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Subject The Convergence of the Twain
Posted by Mindy
Posted on Mon Dec 14 09:01:52 1998
From IP c549-22.svdcc.fju.edu.tw  

This poem is about the sinking of the ship, Titanic, in 1912. The title, "The Convergence of the Twain," I think it means a marriage between the ship and the iceberg. Besides, the speaker seems to tell us a story about Titanic step by step, but he speaks in terms of flashback. At the beginning, he says Titanic couched in a solitude of the sea. It was the result. In the tenth stanza, Titanic crashed into the iceberg. It was the beginning of the disaster.
In the second stanza, the speaker says the chambers are the pyres. It seems that at first, the chambers were ready to be burn. In the fourth stanza, because most passengers on Titanic were rich, they wore valuable jewels; but when the ship sank, these jewels were worth nothing and their sparkles disappeared. In the fifth stanza, even the fishes query: "What dose this vaingloriousness down here?" I think the speaker is critical of the pride ship and expresses his idea by fishes' tone on purpose. Besides, "The intimate welding of their later history," the words the speaker uses make me feel that in his opinion, the sinking of Titanic happened naturally and maybe Titanic deserve it. Because the reason for the disaster mainly contributed to people's arrogance, the poet criticizes that.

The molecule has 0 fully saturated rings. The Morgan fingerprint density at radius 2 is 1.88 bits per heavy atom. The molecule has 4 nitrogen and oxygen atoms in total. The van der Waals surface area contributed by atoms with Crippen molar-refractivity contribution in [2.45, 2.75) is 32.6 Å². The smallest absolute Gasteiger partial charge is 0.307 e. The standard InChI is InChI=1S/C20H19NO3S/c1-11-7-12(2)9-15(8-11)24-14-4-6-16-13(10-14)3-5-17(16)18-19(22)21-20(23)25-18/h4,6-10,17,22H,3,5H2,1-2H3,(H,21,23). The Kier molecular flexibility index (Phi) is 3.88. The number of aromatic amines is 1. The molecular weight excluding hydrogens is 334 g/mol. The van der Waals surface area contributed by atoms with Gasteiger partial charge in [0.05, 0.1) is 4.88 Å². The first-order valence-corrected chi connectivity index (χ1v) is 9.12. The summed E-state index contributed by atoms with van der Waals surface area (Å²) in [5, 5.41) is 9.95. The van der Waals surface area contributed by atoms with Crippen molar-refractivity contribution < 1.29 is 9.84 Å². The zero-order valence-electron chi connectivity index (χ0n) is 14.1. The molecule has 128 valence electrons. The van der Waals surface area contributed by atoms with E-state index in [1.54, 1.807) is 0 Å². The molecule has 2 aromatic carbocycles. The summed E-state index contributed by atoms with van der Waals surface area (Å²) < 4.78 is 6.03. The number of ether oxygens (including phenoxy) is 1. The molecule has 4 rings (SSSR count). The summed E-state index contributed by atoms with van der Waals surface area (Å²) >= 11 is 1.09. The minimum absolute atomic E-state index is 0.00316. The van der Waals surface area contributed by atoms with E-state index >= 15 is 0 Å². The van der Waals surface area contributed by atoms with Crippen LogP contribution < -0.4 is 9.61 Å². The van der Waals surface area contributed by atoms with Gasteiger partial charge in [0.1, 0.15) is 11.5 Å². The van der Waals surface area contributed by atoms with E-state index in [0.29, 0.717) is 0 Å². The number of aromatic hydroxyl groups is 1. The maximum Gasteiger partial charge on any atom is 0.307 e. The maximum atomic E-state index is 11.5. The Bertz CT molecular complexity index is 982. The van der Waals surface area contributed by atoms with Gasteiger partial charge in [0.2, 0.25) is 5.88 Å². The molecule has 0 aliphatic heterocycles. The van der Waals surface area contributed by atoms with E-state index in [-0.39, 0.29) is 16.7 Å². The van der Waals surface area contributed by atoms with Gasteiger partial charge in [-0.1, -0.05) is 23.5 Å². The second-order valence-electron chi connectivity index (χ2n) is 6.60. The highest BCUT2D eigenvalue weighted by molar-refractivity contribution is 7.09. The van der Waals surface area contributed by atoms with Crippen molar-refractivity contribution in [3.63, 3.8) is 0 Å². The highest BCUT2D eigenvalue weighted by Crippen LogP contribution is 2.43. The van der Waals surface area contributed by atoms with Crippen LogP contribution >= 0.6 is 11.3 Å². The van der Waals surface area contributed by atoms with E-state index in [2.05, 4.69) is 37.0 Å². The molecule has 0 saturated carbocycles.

The speaker's view of death is different from that in the poem, "Do not go gentle to that good night." The speaker in the former poem thinks death is natural and the luxury and pride ship deserved it. However, the speaker in the latter poem wants his father to fight against death and don't give up.
I think this poem is open form, because it doesn't follow established patterns, but the poet creates his own patterns. We can find that each stanza has its own rhyme, and it is end rhyme, which means rhyming sounds occur at the end of lines. In the forth stanza, the words "bleared" "black" and "blind" are the use of alliteration. In the last stanza, the words "consummation" and "comes" are the same use. By the way, if we pay more attention to the pattern of each stanza, we can find it is interesting that it looks like a ship. I think it maybe the poet that arranges the length of lines on purpose in order to respond to the poem, which is about the ship, Titanic. In a word, although this is an open form, it still has its own form, and the pattern of each stanza fits the idea.


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